Allison Morris: Border poll must be a referendum based on facts rather than feelings

Any future border poll must concentrate on building a better Ireland for all.
Any future border poll must concentrate on building a better Ireland for all. Any future border poll must concentrate on building a better Ireland for all.

Unionists have once again found themselves reluctantly facing questioning about the constitutional question, after a poll commissioned by the Sunday Times found 51 per cent of people in the north surveyed want a referendum on Irish unity in the next five years.

The figure clearly unnerved many unionists, who turn pale at the very suggestion that such a vote could happen in their lifetime, never mind in the very near future.

But those who were shocked by the results clearly haven't been paying attention.

For a state that was created to give unionism a majority for as long as possible, 100 years wasn't a bad innings, but it was never sustainable indefinitely.

It was always a numbers game, Catholics had more children, and while the Catholic Church dictated tradition of large families no longer dominates, when it comes to a straightforward green and orange headcount the larger, younger Catholic population will eventually be the majority.

What unionism, and a large section of nationalism celebrating the poll, do not seem to take into consideration is that 50 plus one does not mean a united Ireland is inevitable, because when it comes to our children, in the main, the aspiration for a better life overtakes identity.

And so unifying our island is not as simple as more of us than them, it's about where will I be better off, where will my children be better off, where will I be looked after properly in my old age or if times are hard?

It's about health - the pandemic has shown us that - it is about education and employment opportunities, so we do not continue to haemorrhage our future young talent to America, Canada and Australia.

And it is about respect, is this new Ireland going to respect my rights, my children's rights, my grandchildren's rights, will it be compassionate, will it be prosperous, with there be decent housing and jobs that pay a living wage?

Or will it still - as the south is currently - be dictated by billionaire property developers, pricing young people out of the housing market?

I have an Irish passport, I am an Irish woman. Regardless of what side of the border I live on I will always be an Irish woman, I am comfortable in my identity. I don't need flag waving patriotism to secure my vote, I need facts, figures and answers as to what kind of society is being proposed.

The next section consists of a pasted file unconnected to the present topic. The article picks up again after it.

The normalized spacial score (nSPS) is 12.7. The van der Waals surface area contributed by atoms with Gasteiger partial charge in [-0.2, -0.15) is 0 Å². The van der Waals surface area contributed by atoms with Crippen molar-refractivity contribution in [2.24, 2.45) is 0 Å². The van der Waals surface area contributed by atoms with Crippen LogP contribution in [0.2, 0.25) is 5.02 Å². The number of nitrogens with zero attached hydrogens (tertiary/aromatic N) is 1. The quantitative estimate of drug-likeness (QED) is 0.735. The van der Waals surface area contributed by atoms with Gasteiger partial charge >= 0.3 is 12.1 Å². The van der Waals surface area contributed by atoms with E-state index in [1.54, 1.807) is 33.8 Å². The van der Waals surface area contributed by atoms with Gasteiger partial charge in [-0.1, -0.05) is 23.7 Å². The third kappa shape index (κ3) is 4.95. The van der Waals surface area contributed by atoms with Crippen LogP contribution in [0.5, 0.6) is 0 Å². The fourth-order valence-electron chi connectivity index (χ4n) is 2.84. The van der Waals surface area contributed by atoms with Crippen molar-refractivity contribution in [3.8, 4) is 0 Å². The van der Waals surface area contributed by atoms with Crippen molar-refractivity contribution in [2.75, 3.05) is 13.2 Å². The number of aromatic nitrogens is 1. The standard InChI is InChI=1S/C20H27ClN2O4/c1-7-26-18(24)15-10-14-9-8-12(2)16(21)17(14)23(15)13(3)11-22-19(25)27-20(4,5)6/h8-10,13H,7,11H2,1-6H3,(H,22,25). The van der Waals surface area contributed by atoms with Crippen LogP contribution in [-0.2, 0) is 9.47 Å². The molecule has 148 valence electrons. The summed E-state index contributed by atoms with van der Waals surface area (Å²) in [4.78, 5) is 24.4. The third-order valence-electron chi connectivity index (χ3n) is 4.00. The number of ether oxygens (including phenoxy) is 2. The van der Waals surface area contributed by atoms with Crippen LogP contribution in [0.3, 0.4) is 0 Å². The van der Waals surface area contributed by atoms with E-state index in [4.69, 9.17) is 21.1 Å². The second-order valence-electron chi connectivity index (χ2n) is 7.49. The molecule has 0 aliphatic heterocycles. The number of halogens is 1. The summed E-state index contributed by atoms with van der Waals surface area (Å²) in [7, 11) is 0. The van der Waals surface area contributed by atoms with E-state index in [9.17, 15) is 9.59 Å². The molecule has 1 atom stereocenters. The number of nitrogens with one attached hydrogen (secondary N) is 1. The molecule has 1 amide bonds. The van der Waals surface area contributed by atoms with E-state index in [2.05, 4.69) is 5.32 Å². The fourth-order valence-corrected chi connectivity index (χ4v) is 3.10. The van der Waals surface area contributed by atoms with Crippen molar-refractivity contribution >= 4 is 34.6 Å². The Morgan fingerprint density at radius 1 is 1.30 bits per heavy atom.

What kind of world are my generation going to leave behind?

There are of course those on both sides of the debate who would vote tomorrow to sleep in a cardboard box on the pavement as long as the border either remained or was removed.

But the majority of people whether nationalist or unionist, Irish or British, a bit of both or neither, need more information.

Five years seems like a reasonable time to get answers to all those questions, so any future border poll can be a referendum based on facts rather than feelings.

The division of the past should have no place in the debate but as with all conversations here it seems to dominate the discourse.

Brexit may well have accelerated the debate and brought forward the possibility of a poll sooner rather than later but it is far from the only factor at play.

Mocking unionists and loyalists, shouting down their opinions, treating their views as invalid is not the way to create the kind of Ireland I want to live in.

We have a peace process because sworn enemies sat around a table and discussed their very different views and strongly held beliefs,

And yet despite having this very strong and recent template there seems to be those happy to repeat the mistakes of the past.

I'm old enough to remember a time when the place I call home was dominated by one section of society, and where equality of opportunity seemed impossible to achieve.

There are those who would be happy to be poacher turned gamekeeper, turn the tables and oppress a minority, as unionism would be in the framework of a united island.

But mocking our neighbours is not the way to create the kind of inclusive and prosperous society I and many other aspire to live in.

Bringing people along the journey, even if reluctant and suspicious travellers, is always better than forcing people into a corner they feel they have no choice but to try and fight their way out of.